A school teacher sued OPSB in 1997 to vacate an arbitration award that, among other things, reduced a suspension to a written warning. On appeal, the court found that there was no prerogative at issue that the Board could not delegate away in the collective bargaining agreement. The court, then, treated the issue as a breach of a collective bargaining agreement and applied the principles of federal labor law to decide the case (as the Louisiana Supreme Court had instructed). The rest of the opinion was studded with citations of federal labor law cases; these included the U.S. Supreme Court case whose omission by the Louisiana Supreme Court from its consideration in an earlier case had been pointed out by Dilts et al.. The court affirmed the district court in major part.

The two cases show that courts still honor the argument that school boards can breach a collective bargaining agreement if they find that they have relinquished rights that are not allowed under the empowerment statute of La. R.S. 17:81. When the union succeeded in overcoming that argument in breach of collective bargaining agreement cases, the courts followed the principles of established labor law in deciding their cases. The courts have resolved one criticism made by Dilts et al. and have left unresolved the other regarding bad faith.

Court Cases Involving the New Orleans Teachers’ Unions Post-Katrina

The State Legislature removed many schools from the Orleans Parish School District and placed them in the Recovery School District after Hurricane Katrina. It also ended the collective bargaining agreement with the union in those schools. A court found that this did not affect the contract between OPSB and UTNO and, in any case, it was permissible state action.

In 2007, OPSB unanimously recognized a union as the bargaining agent for teachers, but the next year rejected the collective bargaining agreement presented to it. Without protective legislation here, it is unlikely that a court will compel OPSB to collectively bargain with the union.

The New Orleans Teachers’ Unions and Implications for University Unions

The New Orleans teacher-union court cases are troubling for university faculty members especially if they desire more governance powers than those found in public schools. The court in Louisiana Teachers Association ruled that a School Board’s prerogatives regarding hiring, firing, and evaluating as set out in statutes could not be abrogated by a collective bargaining agreement even if the School Board had given up those rights in that agreement. Although the statute empowering public schools differs from that for university systems, it is reasonable to assume that university administrators may adopt a similar argument against LSU faculty members should they unionize. Further study of the State’s statutory grant of authority to the LSU System and the Board of Regents and those agency’s delegation of its powers is needed.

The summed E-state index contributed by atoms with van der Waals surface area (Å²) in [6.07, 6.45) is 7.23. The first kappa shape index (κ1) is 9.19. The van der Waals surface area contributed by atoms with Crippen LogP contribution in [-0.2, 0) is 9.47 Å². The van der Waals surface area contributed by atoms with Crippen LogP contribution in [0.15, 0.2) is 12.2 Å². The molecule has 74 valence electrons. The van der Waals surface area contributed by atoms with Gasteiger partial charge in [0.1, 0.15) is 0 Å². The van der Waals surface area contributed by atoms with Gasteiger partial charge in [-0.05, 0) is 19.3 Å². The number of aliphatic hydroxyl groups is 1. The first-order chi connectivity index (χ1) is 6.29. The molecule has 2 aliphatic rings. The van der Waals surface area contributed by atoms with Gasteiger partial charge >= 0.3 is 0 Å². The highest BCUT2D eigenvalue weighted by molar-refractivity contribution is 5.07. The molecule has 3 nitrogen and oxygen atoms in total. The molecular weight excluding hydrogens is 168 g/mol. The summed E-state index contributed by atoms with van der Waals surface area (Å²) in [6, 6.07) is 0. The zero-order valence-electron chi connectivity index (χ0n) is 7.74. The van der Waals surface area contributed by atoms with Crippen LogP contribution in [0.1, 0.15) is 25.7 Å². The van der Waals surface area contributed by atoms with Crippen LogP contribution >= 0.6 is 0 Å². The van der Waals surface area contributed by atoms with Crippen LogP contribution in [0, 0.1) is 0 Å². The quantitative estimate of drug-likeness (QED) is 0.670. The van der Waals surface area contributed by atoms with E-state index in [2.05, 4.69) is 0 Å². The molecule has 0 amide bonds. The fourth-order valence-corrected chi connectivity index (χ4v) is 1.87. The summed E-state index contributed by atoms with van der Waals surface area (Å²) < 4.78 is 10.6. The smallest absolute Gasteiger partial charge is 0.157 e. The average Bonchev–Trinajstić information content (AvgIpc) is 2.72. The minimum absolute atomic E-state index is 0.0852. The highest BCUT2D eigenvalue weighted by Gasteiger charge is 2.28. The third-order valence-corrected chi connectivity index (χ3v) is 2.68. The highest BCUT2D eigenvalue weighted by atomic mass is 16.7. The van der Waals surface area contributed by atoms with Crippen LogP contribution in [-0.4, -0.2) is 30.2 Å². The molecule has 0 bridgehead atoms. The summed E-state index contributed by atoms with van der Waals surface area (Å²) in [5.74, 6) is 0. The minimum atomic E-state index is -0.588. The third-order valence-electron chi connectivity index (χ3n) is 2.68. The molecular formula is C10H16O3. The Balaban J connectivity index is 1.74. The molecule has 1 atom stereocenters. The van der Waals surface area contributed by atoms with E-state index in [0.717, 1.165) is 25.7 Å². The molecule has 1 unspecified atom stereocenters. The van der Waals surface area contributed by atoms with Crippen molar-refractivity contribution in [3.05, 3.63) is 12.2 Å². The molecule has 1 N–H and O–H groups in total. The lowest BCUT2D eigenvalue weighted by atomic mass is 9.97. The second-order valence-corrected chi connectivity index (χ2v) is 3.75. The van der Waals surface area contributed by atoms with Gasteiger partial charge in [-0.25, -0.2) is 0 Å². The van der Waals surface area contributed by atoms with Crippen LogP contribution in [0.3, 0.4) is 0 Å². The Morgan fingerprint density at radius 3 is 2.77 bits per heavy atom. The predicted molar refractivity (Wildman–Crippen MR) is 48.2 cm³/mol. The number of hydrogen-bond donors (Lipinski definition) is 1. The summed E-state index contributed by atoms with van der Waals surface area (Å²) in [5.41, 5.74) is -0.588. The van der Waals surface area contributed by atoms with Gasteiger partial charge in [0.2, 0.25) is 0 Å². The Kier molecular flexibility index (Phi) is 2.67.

Louisiana government employees can unionize, collectively bargain, and strike but do so without laws that other states have to protect those rights. Fewer faculty members organize in states that do not have the protective legislation. Collective bargaining is done in Louisiana in a framework ill defined. The results from the New Orleans teachers’ union cases show that without that framework, courts and employers will likely stifle collective bargaining. Results from more recent litigation show that Louisiana courts are starting to interpret labor law like that elsewhere, making the law and litigation more predictable.

Employers in Louisiana may be able to employ defenses against unions that are unavailable elsewhere. A school board argued that although it had delegated some of its rights away during collective bargaining, it could not be held to the agreement because the delegation was illegal. The courts agreed while labor experts found this delegation entirely proper and the Board’s actions in bad faith.

In Louisiana, the employer can decide the election procedure, the union that can appear in an election, and whether the employer need collectively bargain. In states with protective legislation, these decisions are made according to procedures set forth in regulations and the statute.

Unsaid in the court battles described above is how the union convinced the school board to engage in collective bargaining. Baton Rouge teachers tried doing this by striking in 1979 and by more subtle persuasion in 2008; they failed both times. Jefferson Parish public-school teachers have had unions for about thirty years and without the drama of the teachers in Orleans Parish. There are unions at the University of Southeastern Louisiana and the University of New Orleans though they lack collective bargaining rights.

Some government employees collectively bargain in Louisiana but it is harder in this state than elsewhere.